06 August 2008

How to Get a Tattoo for Dog Agility Ladies-A primer.

First of all, I worked hard at getting a tattoo. Been planning it for years. Had hundreds of different drawings and fussed and fretted and never did it. Was worried I wouldn't like it in 10 years and abandoned ship. Figured now by the time this one is old and fadey, I will be too.

I am a total tattoo stalker, possibly weird for someone not tattooed. I like to stare at your tattoos, and critique them silently and ruthlessly. I am picky. Putting that MFA to good use and have learned to spot a nice tattoo like a needle in a haystack. because many tattoos you see might be crappy! That's right! Sorry if you have a tattoo I think is crappy. I think a lot of design and art is crappy, so it's not just you. So you gotta make sure you find a tattooer that is allergic to crappy. In a good shop. Where you all share a similar aesthetic.

Maybe a shop like Samuel O'Reilly Tattoo Shop in Santa Cruz. In the cute gray house right on Hwy 1. Maybe you drive by it every day and you see the tatttooed people smoking on the porch in all black clothes. Where they only do custom work and I am told no one there does crappy tattoos ever. The boss, Klem, had a waiting list til November to get a tattoo, but I only had to wait til August for my appointment with Eduardo. And I had carefully scoured his stuff on his website and thought he looked skilled. Wanted someone skilled and ideally with some gray hairs and a long life of tattooing already. If you said to Eduardo, "Hey, make up any you tattoo want on my arm!" he would probably prefer to do a super creepy and ghouly skull, because you can never have too many skulls. But he is a longtime pro, and is happy to do good tattoos even if aren't creepy.

Edu, you are a nice man and I am proud to say you are my tattooer. Most customers are not dog agility ladies that come in armed with a stack of sketches and drawings and printouts of good and bad tattoos and want to sit there for an hour and discuss. And draw on top of your drawing. It was my way of interviewing him. I am picky. He is stabbing a permanent drawing with needles onto my arm. I can be picky. I told him I was sort of a mean lady and he thought that was funny. I was the only one in there without neck tattoos and letters on my fingers and an all black outfit-slimming! They were still nice to me. Their shop is a freakishly clean, restored old home and all the guys have carefully restored vintage cars and trucks and bikes and that made me feel happy instead of some goth place with ugly wall finishes that does a lot of walk-in fairy tattoos. There are no walk-in fairy tattoos at Samuel O'Reilly's. Or ugly finishes. Sorry my friends, if you have a fairy tattoo. Do you still like it?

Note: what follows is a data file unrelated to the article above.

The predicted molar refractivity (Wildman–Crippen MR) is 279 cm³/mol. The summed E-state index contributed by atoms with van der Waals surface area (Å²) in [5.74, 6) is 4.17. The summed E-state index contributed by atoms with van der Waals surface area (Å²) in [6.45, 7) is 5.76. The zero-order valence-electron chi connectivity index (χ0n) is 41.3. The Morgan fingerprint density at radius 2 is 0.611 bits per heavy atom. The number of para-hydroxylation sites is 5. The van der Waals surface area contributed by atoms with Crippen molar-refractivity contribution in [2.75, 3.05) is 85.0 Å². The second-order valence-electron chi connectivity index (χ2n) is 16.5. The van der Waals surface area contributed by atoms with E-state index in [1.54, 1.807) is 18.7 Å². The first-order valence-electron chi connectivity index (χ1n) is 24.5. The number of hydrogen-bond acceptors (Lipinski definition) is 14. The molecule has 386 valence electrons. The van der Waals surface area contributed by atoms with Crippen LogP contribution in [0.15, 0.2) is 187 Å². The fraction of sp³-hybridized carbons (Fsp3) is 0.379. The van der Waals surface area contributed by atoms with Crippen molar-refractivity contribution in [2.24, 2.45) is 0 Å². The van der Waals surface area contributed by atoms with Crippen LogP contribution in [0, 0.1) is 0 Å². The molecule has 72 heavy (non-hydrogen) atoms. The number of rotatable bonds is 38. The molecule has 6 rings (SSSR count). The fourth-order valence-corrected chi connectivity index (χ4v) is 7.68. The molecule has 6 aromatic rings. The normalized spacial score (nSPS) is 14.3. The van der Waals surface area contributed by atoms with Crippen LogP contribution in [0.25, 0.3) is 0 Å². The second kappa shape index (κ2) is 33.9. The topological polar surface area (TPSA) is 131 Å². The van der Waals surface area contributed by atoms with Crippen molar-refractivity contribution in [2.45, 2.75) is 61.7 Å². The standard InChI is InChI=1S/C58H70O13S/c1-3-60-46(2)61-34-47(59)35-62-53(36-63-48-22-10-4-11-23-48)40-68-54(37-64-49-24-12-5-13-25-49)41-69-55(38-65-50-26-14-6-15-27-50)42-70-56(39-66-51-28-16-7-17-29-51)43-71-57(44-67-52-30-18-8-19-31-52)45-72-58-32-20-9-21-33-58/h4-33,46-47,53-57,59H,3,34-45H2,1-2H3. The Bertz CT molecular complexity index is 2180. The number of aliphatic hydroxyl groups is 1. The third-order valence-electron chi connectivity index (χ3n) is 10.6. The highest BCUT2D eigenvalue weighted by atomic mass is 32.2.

So after enduring my long winded list of every abstract concept and aesthetic device in terms of tattoo style I needed in one little tattoo, I gave him my stack of drawings. And then I started emailing Edu more drawings and sketches and photos of the perfect horseshoe and more ideas. We ended up editing the idea down considerably so it would fit on my arm under my shirt. I am very worried about sun fading my tattoo since I work outside. Plan ahead! They fade! And think concise. You might have ideas for more tattoos, don't throw 'em all in one if you are not doing your whole back or your whole arm. I think I am set for a whole back's worth of tattoos someday. I totally see why people have them EVERYWHERE now.

It is highly likely you will be the only dog agility lady in there getting your tattoo. And it might be at night. Tattoo folk seem to be night folk. Like us at Dirt Nite! Don't worry. If it's a nice shop, they will be nice to you. I liked hanging out in there and listening to complicated and heated discussions about where the skeleton hands should go on the drummer's tattoo. It is like being a graphic designer except you are going to permanently stab it on skin. Way harder I think. And make sure you like your tattoo artist. You have to sit there with them stabbing you for hours to get your tattoo. It would be good for your tattoo if your artist likes you, too. We liked each other, right Edu? How many dog agility ladies do you tattoo every week? Right! Not Very Many! He says I will be back for more. Thinks I am a total tattoo lady. We'll see. I guess I have that whole back free as of now.